Ramps are highly prized in the culinary world and almost all of the ramps consumed grow wild. Because of this, chefs & foodies can probably identify a ramp and note the differences between ramps & leeks better than the average gardener. Ramps do taste similar to leeks but they have a stronger flavor and their scent is more garlicky than a scallion. For us non-gourmets, ramps taste oniony. :^)
Ramps are one of the first vegetables to emerge in the spring and were once considered a "tonic." Native people and settlers relied on ramps as a staple to their spring diets. Ramps are high in Vitamin C and provided much needed vitamins & minerals after a long winter without fresh vegetables.
Ramps grow naturally under the forest canopy along side beech, birch, sugar maple and poplar. They can also be found growing in buckeye, linden/basswood, oak and hickory stands. In Northern Michigan, look for trillium patches. You're likely to find ramps growing there too. While you're at it, look for ginseng growing among the trillium & ramps and consider planting a ginseng patch. You can order ginseng root or seeds online.
Ramp leaves resemble Lily of the Valley leaves but are slightly more narrow. The leaves fade quickly and will disappear by late spring making them a perfect addition to your shade beds. As the leaves fade a flower stalk will emerge and produce a pinkish-white flower. They say the apple doesn't fall far from the tree and neither does the ramp seed. In the fall, the spent flower heads will be covered in tiny black seeds. To preserve & maintain a health ramp colony, only collect only a few seeds from each clump making sure the clumps are spaced several feet apart from each other. Leave the rest for Mother Nature. Do not over pick.
Ramps like rich, moist but well-drained soil full of organic material. Sow ramp seeds in the fall and be patient. Seeds can take 6 to 18 months to germinate! Ramp seeds have underdeveloped embryos that need warm, moist spring conditions to break their dormancy. Depending on the weather, it could take ramp seeds up to 2 years to germinate. All told, it will take 5 to 7 years from seed sowing to root harvest but ramps are well worth the wait. Ramp colonies will provide food for many years as long as they are not over-harvested.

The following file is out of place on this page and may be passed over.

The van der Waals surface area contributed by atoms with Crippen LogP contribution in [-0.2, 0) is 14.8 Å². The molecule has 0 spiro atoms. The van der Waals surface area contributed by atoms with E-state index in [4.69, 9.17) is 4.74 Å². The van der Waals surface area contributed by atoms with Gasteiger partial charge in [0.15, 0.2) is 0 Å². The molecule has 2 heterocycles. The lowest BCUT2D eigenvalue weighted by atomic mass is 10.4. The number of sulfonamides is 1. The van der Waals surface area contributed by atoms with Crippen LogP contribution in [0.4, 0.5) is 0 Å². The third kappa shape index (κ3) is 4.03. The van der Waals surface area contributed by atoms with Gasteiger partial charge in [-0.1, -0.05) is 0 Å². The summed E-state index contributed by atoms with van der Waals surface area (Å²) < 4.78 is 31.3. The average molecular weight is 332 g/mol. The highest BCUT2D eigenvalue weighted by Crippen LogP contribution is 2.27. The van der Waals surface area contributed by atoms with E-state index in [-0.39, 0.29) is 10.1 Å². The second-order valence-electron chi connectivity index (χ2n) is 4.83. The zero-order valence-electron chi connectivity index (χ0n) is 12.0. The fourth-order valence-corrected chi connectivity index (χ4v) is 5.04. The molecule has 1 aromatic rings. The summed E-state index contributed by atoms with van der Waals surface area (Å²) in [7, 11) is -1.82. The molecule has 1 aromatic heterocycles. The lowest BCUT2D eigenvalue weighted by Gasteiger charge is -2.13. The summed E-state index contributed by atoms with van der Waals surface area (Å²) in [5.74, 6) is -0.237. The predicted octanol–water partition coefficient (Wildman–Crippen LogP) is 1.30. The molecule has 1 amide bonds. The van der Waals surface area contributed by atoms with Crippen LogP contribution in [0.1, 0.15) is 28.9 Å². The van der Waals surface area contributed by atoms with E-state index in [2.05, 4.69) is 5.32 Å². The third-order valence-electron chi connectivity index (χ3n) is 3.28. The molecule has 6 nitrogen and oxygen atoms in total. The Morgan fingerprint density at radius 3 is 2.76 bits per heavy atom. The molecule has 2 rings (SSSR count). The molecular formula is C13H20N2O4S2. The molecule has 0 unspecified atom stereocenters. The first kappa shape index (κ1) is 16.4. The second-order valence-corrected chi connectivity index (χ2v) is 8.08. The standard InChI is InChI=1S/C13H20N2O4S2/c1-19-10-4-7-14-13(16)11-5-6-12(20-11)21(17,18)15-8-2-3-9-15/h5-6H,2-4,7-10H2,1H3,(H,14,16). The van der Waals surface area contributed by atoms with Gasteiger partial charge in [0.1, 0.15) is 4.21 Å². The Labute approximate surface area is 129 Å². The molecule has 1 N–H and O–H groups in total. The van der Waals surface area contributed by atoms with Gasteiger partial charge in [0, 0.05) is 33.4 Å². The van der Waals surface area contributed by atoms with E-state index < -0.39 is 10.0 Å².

Planting ramp seed is easy. Simply loosen the top layer of soil, sprinkle ramp seeds and lightly press them into the soil. Then cover with 1" of damp shredded leaves or compost. When the ramp leaves emerge they must be protected from the sun, heat and weeds. Remember, ramps are spring woodland plants so they need a cool, shaded location to thrive. If you do not have a shady spot to grow ramps it is possible to construct a shade shelter to grow them under although this is not ideal.
Ramp bulbs will spread & colonize over time. You must be patient and allow your patch to spread. The best way to preserve & maintain a colony is to harvest by thinning. Mature ramps stand 6-8" tall. Select only the largest ramps from the patch. Do not over harvest.
Ramps have a very short season so you will have to be quick! Ramp bulbs and leaves are both edible and can be eaten raw or cooked in any number of ways. Remove dirt from bulbs & refrigerate after harvesting or freeze bulbs you will not use within a few days. The leaves will begin to wilt almost immediately and must be eaten quickly. To preserve the leaves, incorporate them into your favorite pesto recipe or whip up a butter compound.
So what happens if you're a few years into establishing your ramp colony and you decide you want to move them? No problem. You can transplant your colony by carefully digging up the entire clump, bulb & all. (Be sure not to damage the root or bulb!) Relocate & replant the clumps at the same depth 4 to 6" apart.
Please do not dig up wild ramp patches to transplant into your gardens! The demand for ramps is quickly depleting ramp colonies. Plant ramp seeds instead and harvest wild ramps responsibly. Protect & preserve wild ramp colonies for generations to come.
It is interesting to note that very little is known about about disease and pest problems in relation to ramp colonies. Septoria leaf spot has been observed in Tennessee & North Carolina but it did not seem to hurt plant yields. Establishing a ramp colony is a fun project for gardeners and a great way to gather much needed information. We'll be sure to share updates on our colony over the next 7 years!